For 15 years, Johnny Thacker has operated the sole marina on Pike County’s Fishtrap Lake, and every year, he’s been fighting the same battle: attracting and keeping customers despite the heaps of trash and wood debris that pile up around his business.
After 15 years, Thacker said the trash may finally win.
Each spring, rainfall and flooding carry debris into the Levisa Fork river and its many tributaries, which feed the lake. The trash and debris — logs, sticks, and the occasional beaver dam — float miles downriver and eventually end up at one place: Fishtrap Dam, right next to Thacker’s marina.
Thacker put the marina up for sale in 2016, and is still searching for a buyer. He said he’s even dropped the asking price by $100,000 — from $300,000 to $200,000.
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While the decline of the coal industry in Eastern Kentucky has also contributed to the slump in Thacker’s business, he puts much of the blame on the trash. He said the lake’s manager, the U.S. Army Corps of Engineers, isn’t doing enough to remove the piled-up debris.
“I did have a thriving business here, and it’s down to nothing,” Thacker said. “The lake has been nasty for years. It needs to be cleaned, and to stay clean.”
Among people who frequent the lake, the amount of debris is so infamous that some disgruntled residents refer to it as “Trashtrap Lake.”
“I hate it every time somebody says that,” Thacker said. “Once it’s clean, it’s a beautiful lake.”
The dam was built in 1968 with the primary mission of mitigating flood damage for communities downstream, including the city of Pikeville. It also helps create a buffer for pollution that would otherwise travel downriver and into water treatment plants.
Flood mitigation and pollution control are still the dam’s two primary missions, but the lake is a favorite get-away spot for many anglers who target its healthy populations of smallmouth and largemouth bass, catfish and walleye.
Fishtrap is one of the larger lakes in this corner of Eastern Kentucky, at more than 1,000 acres, and it attracts about 200,000 visits per year. Two of the other most popular lakes — Dewey Lake and Paintsville Lake — come in just shy of 1,000 acres. Boaters also frequent Fishtrap to cruise and admire the steep mountains and rocky outcroppings that jut up from the banks.
Rodney Holbrook, resource manager for the U.S. Army Corps of Engineers at Fishtrap, said the yearly invasion of debris is an unfortunate inevitability. With a 395-square mile watershed — more than 90 percent of which is in nearby Virginia — the lake will always collect debris from spring rainfall.
“I don’t try to ever diminish anyone’s concerns or anything, but it’s just something we have to deal with,” Holbrook said. “We could do a better job with it, but you have to ask, how much money do people want us to spend?”
The corps has spent about $100,000 this year on cleaning up debris at Fishtrap, Holbrook said. That’s about 7 percent of his total budget.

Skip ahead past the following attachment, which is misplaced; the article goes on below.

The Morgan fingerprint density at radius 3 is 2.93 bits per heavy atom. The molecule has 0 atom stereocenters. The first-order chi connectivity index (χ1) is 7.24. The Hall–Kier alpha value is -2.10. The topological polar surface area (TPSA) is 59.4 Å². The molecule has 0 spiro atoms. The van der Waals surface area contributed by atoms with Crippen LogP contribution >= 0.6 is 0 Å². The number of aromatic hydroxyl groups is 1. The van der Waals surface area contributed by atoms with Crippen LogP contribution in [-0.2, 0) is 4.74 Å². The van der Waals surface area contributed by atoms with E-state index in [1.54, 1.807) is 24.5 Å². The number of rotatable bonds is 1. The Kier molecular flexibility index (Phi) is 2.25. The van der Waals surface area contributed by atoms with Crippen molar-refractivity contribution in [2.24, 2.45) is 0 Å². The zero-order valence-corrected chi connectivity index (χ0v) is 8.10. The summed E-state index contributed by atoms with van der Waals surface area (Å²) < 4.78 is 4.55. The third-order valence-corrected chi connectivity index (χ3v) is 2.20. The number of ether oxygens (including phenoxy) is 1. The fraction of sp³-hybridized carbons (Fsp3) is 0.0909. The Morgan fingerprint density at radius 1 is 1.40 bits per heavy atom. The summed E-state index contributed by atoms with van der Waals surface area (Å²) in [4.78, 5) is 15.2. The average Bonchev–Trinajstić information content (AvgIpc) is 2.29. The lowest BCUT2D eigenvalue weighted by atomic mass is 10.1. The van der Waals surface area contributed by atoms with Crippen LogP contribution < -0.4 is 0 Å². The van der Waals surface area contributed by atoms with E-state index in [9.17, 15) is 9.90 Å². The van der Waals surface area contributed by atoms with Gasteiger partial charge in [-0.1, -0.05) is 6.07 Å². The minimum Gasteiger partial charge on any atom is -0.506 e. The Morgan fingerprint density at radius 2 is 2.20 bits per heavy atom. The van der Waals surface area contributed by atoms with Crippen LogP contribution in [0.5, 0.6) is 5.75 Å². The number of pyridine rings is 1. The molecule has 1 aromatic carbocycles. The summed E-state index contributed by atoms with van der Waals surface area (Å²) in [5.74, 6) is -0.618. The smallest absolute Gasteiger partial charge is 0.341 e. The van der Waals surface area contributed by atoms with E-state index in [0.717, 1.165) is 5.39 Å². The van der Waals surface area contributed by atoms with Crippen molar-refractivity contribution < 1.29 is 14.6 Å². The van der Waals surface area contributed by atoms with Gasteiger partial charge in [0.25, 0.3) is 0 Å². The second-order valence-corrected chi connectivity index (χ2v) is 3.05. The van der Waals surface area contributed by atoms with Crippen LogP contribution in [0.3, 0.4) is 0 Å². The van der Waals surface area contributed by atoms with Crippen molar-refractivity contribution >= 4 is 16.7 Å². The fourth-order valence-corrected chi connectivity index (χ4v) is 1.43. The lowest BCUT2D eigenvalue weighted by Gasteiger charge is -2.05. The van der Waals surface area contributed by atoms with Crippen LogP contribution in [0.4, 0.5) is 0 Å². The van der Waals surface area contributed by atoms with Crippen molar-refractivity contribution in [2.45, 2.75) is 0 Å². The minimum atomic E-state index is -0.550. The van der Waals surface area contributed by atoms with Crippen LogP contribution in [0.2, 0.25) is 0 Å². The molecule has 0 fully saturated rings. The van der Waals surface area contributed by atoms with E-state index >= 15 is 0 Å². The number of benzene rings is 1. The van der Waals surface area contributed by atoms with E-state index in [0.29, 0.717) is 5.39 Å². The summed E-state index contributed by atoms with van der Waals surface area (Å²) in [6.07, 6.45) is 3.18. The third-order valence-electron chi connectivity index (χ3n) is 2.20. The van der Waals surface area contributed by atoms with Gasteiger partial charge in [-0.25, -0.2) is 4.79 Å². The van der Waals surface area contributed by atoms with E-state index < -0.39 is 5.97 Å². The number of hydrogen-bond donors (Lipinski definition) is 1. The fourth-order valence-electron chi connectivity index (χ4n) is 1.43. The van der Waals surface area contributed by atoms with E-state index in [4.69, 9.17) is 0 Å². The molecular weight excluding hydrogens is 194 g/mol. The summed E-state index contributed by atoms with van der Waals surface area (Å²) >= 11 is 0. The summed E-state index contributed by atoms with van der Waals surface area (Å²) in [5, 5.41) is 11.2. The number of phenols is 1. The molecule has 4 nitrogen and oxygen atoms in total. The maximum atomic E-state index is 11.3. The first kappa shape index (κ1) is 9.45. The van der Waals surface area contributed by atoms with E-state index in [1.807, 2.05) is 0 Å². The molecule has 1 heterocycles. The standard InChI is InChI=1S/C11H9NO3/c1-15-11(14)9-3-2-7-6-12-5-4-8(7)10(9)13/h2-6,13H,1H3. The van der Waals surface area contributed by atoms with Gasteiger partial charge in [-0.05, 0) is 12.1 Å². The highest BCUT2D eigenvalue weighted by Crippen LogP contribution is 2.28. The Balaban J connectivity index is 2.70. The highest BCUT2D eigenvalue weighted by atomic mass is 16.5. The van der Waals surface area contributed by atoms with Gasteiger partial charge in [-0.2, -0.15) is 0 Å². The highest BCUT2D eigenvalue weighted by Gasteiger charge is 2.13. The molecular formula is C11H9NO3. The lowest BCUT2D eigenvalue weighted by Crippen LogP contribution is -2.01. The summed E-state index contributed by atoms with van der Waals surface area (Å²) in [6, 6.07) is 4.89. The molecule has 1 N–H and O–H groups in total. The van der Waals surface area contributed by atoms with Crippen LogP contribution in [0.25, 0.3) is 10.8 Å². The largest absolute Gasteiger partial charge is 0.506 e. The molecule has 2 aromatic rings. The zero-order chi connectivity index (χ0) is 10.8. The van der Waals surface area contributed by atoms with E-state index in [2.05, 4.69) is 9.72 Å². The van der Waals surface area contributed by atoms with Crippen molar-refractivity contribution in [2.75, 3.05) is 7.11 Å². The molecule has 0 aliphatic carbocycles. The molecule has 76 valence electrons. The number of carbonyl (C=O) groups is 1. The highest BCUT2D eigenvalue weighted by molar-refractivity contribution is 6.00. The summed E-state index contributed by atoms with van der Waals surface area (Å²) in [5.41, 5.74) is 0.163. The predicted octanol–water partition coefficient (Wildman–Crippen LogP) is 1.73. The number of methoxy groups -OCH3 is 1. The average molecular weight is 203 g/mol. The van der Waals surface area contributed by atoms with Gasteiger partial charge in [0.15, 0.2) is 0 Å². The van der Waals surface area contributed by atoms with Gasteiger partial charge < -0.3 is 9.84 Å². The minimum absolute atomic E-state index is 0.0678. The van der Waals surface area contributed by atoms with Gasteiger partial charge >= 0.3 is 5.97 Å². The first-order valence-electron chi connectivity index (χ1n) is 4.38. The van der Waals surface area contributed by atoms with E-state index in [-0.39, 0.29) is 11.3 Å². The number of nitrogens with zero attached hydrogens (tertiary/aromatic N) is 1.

“When you talk about drift, it all comes down to money,” he said.
The corps contracts a boat called the “Trash Hunter” to help clean up the debris, but even with the specialized vessel, collecting and sorting trash and wood costs about $32 per square yard. Less than 10 percent of the debris that makes it to the dam is man-made, Holbrook said.
Volunteer groups work every year to collect trash as well. One of the organizations leading cleanup efforts is the Pike County chapter of Eastern Kentucky PRIDE, an initiative launched in the late 1990s to encourage residents to “take responsibility for protecting their environment” by providing education and coordinating projects, like the one at Fishtrap.
Since its inception, PRIDE groups throughout a 42-county service area have cleaned up more than 2,800 illegal dumps, 180,000 tons of trash and nearly 1 million tires, according to the initiative’s website.
Pike County PRIDE coordinator Jimmy Dale Sanders said his volunteers, including some from the Millard Fire Department and inmates from the Pike County Detention Center, collected 345 bags of trash from Fishtrap this year.
Still, he said, it’s not enough.
“When you come over that top (of the dam) and look down and see all that, it just turns you off,” Sanders said. “You’ll always have some wooded debris, but the man-made don’t need to be in there at all.”
Sanders said he hopes Kentucky legislators will work with their counterparts in Virginia to mitigate the amount of trash that comes into Kentucky.
“I think Virginia should do something to prevent it from coming down,” he said. “Whatever means they can do, they should do it.”
U.S. Rep. Hal Rogers, who represents most of Eastern Kentucky, said in a statement to the Herald-Leader that his staff have been in contact with members of the Virginia congressional delegation “to work together on possible solutions to address debris drifting downstream.”
Past the dam, much of the lake is free of trash. During the late spring and early summer, the debris floats all the way to the dam, where it is corralled with buoy lines.
Holbrook said officials have tried to corral the trash before it reaches the dam by using heavy-duty buoy lines to push the trash into one of the lake’s many hollows.
The sheer volume of material, though, made it impossible.
“You thought it would’ve stopped a battleship,” Holbrook said. “Those cables broke like they were twine.”
Holbrook said he understands people’s frustrations about the cleanup process, and the impact the trash could have on any tourism efforts at the lake, but until he is authorized to spend more money, he said the debris will continue to be an unfortunate fixture at Fishtrap.
“Tourism is probably one of the economic futures of Pike County, and all of Eastern Kentucky, but nobody wants to come spend money in a dirty place,” Holbrook said. “It’s a battle that we feel like we win on occasion, but it’s a long war.”